Maggie Petersen defends thesis on impacts of microplastic ingestion

Maggie Petersen defends thesis on impacts of microplastic ingestion

On July 14, 2022, graduate student Maggie Petersen defended her thesis, titled "Microplastics and Microbiomes: Impacts of Weathered Microplastic Ingestion by Fathead Minnows (Pimephales promelas)". Her committee members included AWRI professors Charlyn Partridge, Alan Steinman, Richard Rediske, and Carl Ruetz.

Microplastic contamination consists of small particles of plastic, less than 5 mm, that are found throughout freshwater aquatic ecosystems. These particles can make their way into wildlife and may cause health impacts, especially after they have been exposed to the environment. Once microplastics enter freshwater, they develop a unique biofilm of bacteria and other microbes and they may collect harmful contaminants. Maggie was interested in exploring how microplastic that had been exposed to surface water impacted freshwater fish when eaten. She was particularly interested in whether they changed the gut microbial community of these fish, which could have profound health impacts. Maggie secured microplastic beads in Muskegon Lake, Michigan and then used these to conduct a chronic ingestion study using the fathead minnow, which is a common laboratory toxicology model organism. She found that microplastic ingestion at higher concentration did impact male fathead minnow growth. Additionally, there were some changes to the gut microbial community diversity, though they observed no shifts in overall community composition. Interestingly, there was a striking difference between the males and females in several endpoints and the influence of the microplastics on gut microbial community seemed to be overshadowed by environmental changes over time. This may indicate that while microplastics can cause sex specific decreases in growth, this is probably not driven solely by gut microbial community impacts in the fathead minnow.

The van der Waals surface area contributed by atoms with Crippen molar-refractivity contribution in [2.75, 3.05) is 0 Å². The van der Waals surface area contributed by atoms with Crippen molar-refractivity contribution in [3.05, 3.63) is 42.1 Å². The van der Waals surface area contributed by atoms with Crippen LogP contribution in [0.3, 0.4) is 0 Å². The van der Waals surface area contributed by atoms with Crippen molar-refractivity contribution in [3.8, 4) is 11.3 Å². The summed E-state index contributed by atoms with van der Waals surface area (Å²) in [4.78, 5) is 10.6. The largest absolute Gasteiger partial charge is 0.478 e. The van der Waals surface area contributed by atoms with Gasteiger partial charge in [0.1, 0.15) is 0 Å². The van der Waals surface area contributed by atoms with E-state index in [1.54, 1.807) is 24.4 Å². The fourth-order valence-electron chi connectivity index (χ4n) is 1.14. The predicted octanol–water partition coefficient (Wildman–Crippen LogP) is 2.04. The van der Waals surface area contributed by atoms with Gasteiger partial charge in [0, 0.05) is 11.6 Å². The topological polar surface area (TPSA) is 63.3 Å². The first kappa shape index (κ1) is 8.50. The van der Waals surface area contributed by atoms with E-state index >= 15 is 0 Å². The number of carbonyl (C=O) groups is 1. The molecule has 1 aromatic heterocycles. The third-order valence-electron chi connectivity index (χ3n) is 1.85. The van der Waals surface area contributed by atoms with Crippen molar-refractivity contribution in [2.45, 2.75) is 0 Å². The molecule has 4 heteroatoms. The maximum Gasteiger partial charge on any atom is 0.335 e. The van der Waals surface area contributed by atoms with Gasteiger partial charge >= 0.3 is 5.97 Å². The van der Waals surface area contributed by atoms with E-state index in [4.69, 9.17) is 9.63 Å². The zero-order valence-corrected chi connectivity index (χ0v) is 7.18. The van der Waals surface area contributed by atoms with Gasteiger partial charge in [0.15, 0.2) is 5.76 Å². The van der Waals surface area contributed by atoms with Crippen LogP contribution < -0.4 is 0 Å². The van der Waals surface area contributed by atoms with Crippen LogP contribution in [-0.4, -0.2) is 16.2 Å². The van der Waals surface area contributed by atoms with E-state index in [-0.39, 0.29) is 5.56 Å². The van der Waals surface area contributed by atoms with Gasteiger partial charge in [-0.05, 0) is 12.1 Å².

Maggie has returned as a Researcher to Great Lakes Environmental Center in Traverse City, MI, where she has worked since 2015. She will be active in both the Molecular Ecology and Toxicology Laboratories.

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Page last modified July 25, 2022